Federal Civil Rights Officials: Districts Must Ensure Equal Access to Resources
Crossposted from Alyson Klein at Politics K-12.
Months after data collected by the U.S. Department of Education's Office for Civil Rights showed deep disparities between poor and minority students and their more advantaged peers when it comes to educational resources, U.S. Secretary of Education Arne Duncan is putting school districts and states on notice that the office for civil rights can investigate states, districts, and even schools that aren't doing enough to ensure equal access on everything from high-quality facilities to Advanced Placement courses.
The department outlined OCR's role in ensuring equal access to resources in a letter sent today to states, school districts, and schools. The "Dear Colleague" letter marks the first guidance on the issue of resource equity released during the Obama administration.
Duncan talked up the guidance in a speech today to the Congressional Hispanic Caucus Institute's Public Policy Conference.
"Education is the great equalizer—it should be used to level the playing field, not to grow inequality," he said, according to prepared remarks. "Many states and districts have demonstrated leadership in taking steps to tackle these difficult problems. Unfortunately, in too many communities, especially those that are persistently underserved, serious gaps remain. This guidance aims to fix that by providing school leaders with information to identify and target inequities in the distribution of school resources."
The letter makes it clear to school districts, states, and educators that OCR can look into resources disparities in a range of areas, including:
- Equal access to educational opportunities, such as Advanced Placement courses, gifted and talented programs, college-preparatory programs, and extra-curricular activities. There could be many schools and states that fall under scrutiny—Of schools serving the highest percentages of black and Latino students, only 66 percent and 74 percent offer chemistry and Algebra 2, respectively, according to the federal civil rights data collection.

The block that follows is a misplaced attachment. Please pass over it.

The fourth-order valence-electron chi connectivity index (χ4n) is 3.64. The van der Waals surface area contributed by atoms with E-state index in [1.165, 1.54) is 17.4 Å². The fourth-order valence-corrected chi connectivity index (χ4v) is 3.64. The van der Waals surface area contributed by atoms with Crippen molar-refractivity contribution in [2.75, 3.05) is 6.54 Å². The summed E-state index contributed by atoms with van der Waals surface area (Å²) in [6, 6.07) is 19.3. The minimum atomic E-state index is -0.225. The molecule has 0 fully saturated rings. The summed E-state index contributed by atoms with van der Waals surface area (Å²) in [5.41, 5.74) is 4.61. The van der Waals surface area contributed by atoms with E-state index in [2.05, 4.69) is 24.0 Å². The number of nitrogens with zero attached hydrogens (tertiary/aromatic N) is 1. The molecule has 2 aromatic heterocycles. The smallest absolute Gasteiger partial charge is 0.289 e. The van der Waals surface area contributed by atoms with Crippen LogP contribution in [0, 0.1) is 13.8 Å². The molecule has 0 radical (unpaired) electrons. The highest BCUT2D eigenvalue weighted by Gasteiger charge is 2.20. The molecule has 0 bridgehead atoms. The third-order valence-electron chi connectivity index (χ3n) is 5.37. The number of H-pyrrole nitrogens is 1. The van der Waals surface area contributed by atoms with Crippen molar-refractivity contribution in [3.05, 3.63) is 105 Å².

- Equal access to qualified teachers and school leaders, as measured by factors such as turnover, absenteeism, professional development, and whether or not the teacher is leading a subject in which he or she holds a degree. Schools have a long way to go in this area, too, according to the federal data collection. Nearly 7 percent of black students attend schools where more than 20 percent of teachers hadn't yet met all state certification requirements. That figure was four times higher than for white students. OCR can also look into whether states and districts are providing poor and minority kids with their fair share of qualified support staff, such as school psychologists, guidance counselors and paraprofessionals, according to the letter
- Equal access to school facilities. OCR can consider factors such as overcrowding, lighting, and accessibility for students with disabilities, as well as the quality of areas such as athletic facilities and science labs.
- Equal access to technology, including laptops, tablets, the internet, and instructional materials, such as calculators and library books.
In investigating instances of resource inequality, OCR takes into consideration whether districts and states are working to address the problem. The guidance advises states, schools and districts, to carefully consider any hard data on resource equity—including the data contained in the OCR collection. And it recommends school and district leaders do a careful evaluation of resources available, and address any inequities right away, giving priority to the students most in need. Districts and states should also consider outreach to parents and students—including giving them an opportunity to voice concerns about resource disparities.